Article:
A third of small firms are considering redundancies while thousands fear they will never reopen as the Covid-19 crisis devastates the UK economy.
Roughly 40 per cent of small businesses have been forced to close their doors since the beginning of the coronavirus lockdown in March.
Of those that have closed, more than a third said they are not sure if they will ever reopen.
The grim figures, which were published by the Federation of Small Businesses (FSB), lay bare the scale of the damage caused by the virus.
More than a quarter of small businesses said they had failed to make or were struggling to make rent or mortgage payments due to the pandemic.
As a result, more than a third said they were considering redundancies or had already been forced to lay people off.
Employers have been granted some hope after chancellor Rishi Sunak yesterday announced that the job retention scheme will be extended until October.
The scheme will remain the same until the end of July, but from August to October there will be “greater flexibility”, such as supporting part-time workers and making employers share some of the costs.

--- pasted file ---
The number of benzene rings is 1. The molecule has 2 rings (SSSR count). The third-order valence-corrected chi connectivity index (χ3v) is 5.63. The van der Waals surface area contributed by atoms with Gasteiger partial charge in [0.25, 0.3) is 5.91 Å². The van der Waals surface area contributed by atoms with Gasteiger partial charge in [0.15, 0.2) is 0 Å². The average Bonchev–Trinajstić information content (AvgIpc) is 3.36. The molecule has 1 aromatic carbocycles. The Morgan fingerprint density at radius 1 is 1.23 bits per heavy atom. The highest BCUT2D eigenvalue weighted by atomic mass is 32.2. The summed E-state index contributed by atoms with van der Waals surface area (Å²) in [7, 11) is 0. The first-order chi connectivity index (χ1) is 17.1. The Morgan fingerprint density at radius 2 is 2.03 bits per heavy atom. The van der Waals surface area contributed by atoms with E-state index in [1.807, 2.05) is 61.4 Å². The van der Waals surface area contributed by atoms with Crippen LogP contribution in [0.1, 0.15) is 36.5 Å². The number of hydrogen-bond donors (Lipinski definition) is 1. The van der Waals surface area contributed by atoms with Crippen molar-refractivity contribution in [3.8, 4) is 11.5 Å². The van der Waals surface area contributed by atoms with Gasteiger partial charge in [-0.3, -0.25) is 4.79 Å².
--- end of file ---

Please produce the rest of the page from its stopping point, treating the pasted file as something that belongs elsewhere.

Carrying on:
The job retention scheme has been a key lifeline for small companies, with more than 70 per cent furloughing staff to help their business survive.
The vast majority of firms said the ability to partially furlough workers would benefit them as the economy begins to reopen.
“The government has stepped-up with a huge range of support for millions of small businesses and sole traders, from income support schemes, to cash grants, to help with accessing finance and business rates breaks,” said FSB chairman Mike Cherry.
“Policymakers now need to realise that the economy will not go from zero to a hundred overnight once we’re into the recovery phase. The crucial support that’s on offer needs to be kept under review, and adapted to reflect the new normal as we chart a course back to economic recovery.”
Aside from the furlough scheme, some small businesses have also been struggling with other government support.
Business owners have cited difficulties accessing grants linked to the payment of business rates and universal credit, while company directors remain excluded from support for the self-employed.
“The support measures that we’ve secured are helping the vast majority, but they’re not helping absolutely everyone,” Cherry added.
“Policymakers need to be in listening mode and prepared to help the most vulnerable over the challenging months ahead. No one should be left behind.”